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  #1  
Old 01-12-2017, 10:43 PM
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diamondsouled diamondsouled is offline
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Philco model 222

Just picked up a Philco 222 in excellent condition. Haven't been able to track down a schematic yet though.
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File Type: jpg Philco 222.jpg (37.8 KB, 22 views)
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Old 01-13-2017, 10:26 AM
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That's a Canadian model not covered in Riders or the other common schematic sources I have access to.

Just Radios should have it, but it's not free: http://www.justradios.com/
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Old 01-13-2017, 11:53 AM
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Depending on originality and experience level a schematic often is not necessary.

If I have a basic AM set like yours that has never been opened I don't bother to look for the schematic unless a labels missing or post recap/general parts testing there is some odd issue. If as set has been worked on and the work is sloppy or some modification, or there is some tough dog problem that is where a schematic becomes needed.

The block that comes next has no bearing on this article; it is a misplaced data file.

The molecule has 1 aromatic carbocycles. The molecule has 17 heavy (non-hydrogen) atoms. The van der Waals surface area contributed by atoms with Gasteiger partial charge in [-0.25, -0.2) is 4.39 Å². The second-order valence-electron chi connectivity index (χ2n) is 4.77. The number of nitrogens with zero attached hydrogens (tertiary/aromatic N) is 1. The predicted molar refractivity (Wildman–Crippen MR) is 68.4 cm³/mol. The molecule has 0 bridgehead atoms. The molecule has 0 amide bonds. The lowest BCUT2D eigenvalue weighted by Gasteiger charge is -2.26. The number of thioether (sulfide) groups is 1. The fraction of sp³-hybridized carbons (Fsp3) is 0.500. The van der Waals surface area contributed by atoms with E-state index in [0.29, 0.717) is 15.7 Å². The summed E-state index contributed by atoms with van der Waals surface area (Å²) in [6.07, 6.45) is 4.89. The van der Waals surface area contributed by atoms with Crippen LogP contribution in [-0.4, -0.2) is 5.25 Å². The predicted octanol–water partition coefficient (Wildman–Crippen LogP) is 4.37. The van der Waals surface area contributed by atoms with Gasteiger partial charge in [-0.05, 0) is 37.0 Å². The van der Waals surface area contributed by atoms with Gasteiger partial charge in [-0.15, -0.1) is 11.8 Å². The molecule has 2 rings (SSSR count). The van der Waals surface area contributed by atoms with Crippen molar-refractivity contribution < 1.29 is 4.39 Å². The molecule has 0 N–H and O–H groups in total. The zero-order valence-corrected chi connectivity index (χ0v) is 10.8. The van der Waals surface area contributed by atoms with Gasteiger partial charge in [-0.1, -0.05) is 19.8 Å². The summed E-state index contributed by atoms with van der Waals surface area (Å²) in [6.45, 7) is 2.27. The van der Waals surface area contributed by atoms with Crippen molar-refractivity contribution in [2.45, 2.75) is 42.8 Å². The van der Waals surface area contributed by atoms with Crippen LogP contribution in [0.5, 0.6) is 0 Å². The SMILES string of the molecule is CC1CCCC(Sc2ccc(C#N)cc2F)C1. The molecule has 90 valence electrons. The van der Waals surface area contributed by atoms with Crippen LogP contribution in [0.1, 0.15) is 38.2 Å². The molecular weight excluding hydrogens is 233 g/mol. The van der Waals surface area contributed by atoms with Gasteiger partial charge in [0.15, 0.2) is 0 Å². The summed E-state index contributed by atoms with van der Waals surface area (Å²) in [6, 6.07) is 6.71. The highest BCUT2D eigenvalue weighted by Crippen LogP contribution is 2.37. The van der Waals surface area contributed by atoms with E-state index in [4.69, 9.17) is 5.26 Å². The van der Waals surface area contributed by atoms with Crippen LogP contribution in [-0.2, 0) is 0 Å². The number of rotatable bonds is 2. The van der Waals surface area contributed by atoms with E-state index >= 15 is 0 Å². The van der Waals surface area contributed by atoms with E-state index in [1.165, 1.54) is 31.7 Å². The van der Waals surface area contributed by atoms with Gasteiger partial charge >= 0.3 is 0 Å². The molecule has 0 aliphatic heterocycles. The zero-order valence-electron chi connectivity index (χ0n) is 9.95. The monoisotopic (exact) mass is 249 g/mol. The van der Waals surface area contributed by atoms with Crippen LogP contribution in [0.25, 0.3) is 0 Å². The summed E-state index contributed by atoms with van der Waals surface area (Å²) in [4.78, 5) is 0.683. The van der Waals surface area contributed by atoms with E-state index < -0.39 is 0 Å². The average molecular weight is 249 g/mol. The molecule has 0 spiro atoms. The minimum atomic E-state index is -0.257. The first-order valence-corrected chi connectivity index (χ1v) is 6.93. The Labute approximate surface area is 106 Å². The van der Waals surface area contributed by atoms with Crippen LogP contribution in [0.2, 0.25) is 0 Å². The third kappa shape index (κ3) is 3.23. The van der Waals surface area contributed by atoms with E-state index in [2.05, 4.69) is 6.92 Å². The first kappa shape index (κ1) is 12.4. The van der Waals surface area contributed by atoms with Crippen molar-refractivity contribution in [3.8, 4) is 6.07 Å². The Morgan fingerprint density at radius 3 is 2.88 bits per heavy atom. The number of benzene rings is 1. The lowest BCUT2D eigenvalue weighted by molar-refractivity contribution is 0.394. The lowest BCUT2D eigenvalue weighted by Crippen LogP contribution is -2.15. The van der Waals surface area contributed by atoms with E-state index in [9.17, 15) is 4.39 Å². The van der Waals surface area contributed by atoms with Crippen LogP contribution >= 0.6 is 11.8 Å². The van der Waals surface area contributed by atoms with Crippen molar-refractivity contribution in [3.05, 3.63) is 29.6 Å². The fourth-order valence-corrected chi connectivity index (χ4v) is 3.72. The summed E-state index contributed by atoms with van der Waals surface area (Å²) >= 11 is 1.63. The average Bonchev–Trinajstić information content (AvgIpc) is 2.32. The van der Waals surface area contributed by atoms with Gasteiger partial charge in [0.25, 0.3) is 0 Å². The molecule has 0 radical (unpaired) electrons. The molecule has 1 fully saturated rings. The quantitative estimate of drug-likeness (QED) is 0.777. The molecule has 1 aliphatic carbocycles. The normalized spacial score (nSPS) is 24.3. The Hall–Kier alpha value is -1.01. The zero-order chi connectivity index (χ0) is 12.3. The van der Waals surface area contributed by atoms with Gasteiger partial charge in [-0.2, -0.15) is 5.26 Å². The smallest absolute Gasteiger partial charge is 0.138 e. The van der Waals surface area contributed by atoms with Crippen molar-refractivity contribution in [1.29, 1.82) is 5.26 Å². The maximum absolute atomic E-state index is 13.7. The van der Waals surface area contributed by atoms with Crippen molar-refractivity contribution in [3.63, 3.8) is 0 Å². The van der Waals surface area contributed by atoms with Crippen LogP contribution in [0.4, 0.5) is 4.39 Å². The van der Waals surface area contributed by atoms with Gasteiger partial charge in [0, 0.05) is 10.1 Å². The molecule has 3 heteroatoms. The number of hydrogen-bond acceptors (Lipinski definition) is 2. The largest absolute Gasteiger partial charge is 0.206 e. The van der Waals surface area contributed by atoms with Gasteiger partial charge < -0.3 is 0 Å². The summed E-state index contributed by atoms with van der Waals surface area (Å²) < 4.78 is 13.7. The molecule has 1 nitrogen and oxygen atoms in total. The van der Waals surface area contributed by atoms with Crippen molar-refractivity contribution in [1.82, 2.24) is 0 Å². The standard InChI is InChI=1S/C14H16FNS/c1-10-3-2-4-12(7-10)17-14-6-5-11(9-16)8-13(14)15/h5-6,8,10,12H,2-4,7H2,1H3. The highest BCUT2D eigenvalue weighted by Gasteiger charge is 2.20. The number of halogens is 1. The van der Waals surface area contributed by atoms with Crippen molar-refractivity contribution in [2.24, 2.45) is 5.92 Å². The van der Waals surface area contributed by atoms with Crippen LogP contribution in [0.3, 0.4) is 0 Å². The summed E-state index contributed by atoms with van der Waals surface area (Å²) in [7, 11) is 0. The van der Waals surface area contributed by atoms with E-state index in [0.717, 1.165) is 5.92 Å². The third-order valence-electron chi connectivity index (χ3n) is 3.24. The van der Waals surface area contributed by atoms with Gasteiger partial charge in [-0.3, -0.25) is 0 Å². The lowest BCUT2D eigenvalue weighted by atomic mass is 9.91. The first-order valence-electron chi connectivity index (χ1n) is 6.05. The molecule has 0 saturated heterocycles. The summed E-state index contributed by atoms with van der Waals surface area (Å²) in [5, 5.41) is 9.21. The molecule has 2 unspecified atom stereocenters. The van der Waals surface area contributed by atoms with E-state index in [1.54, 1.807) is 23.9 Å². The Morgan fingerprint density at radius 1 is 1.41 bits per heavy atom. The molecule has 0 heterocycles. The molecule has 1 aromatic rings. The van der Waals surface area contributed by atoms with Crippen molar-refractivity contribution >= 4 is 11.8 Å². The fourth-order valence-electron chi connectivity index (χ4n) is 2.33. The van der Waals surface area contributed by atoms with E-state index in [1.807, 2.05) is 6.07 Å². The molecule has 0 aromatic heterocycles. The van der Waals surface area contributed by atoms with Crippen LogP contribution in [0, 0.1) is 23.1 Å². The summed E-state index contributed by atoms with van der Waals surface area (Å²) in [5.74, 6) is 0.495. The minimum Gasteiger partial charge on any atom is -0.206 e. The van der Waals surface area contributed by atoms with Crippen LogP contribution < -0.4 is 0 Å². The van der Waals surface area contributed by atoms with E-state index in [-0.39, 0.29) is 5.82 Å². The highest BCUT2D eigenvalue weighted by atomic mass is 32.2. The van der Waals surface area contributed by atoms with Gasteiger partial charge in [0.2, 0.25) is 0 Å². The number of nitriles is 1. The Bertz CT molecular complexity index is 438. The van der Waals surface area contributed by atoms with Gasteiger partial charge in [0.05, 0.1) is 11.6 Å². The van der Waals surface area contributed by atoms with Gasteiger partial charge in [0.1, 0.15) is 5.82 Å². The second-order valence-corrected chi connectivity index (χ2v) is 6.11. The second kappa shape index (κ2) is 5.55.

Of course I can hash out a good portion of the average AA5 circuit (and many other circuits) from tube data and memory of similar schematics...Granted I've probably had 250-500 radios come through my hands, and probably better than 175 cross my bench...When you do that many things start to stick in memory.
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Old 01-13-2017, 01:35 PM
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Just Radios occured to me. Have ordered hard to find Electrohome schematics from them, lots of parts as well. Great folks to deal with.

This is a battery model.

How easy is it to implement a battery workaround with DC wall warts etc.?

Thanks

Larry
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Last edited by diamondsouled; 01-13-2017 at 02:52 PM.
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  #5  
Old 01-13-2017, 02:37 PM
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Quote:
Originally Posted by diamondsouled View Post
This is a battery model.
How easy is it to implement a battery workaround with DC wall warts etc.?
Depends on voltage and what you want...
Most new wall warts are switch mode supplies that create too much noise to use with AM radio (some supplies are so bad they will jam any set in the house even battery powered portables). Also many switch mode supplies are too low voltage.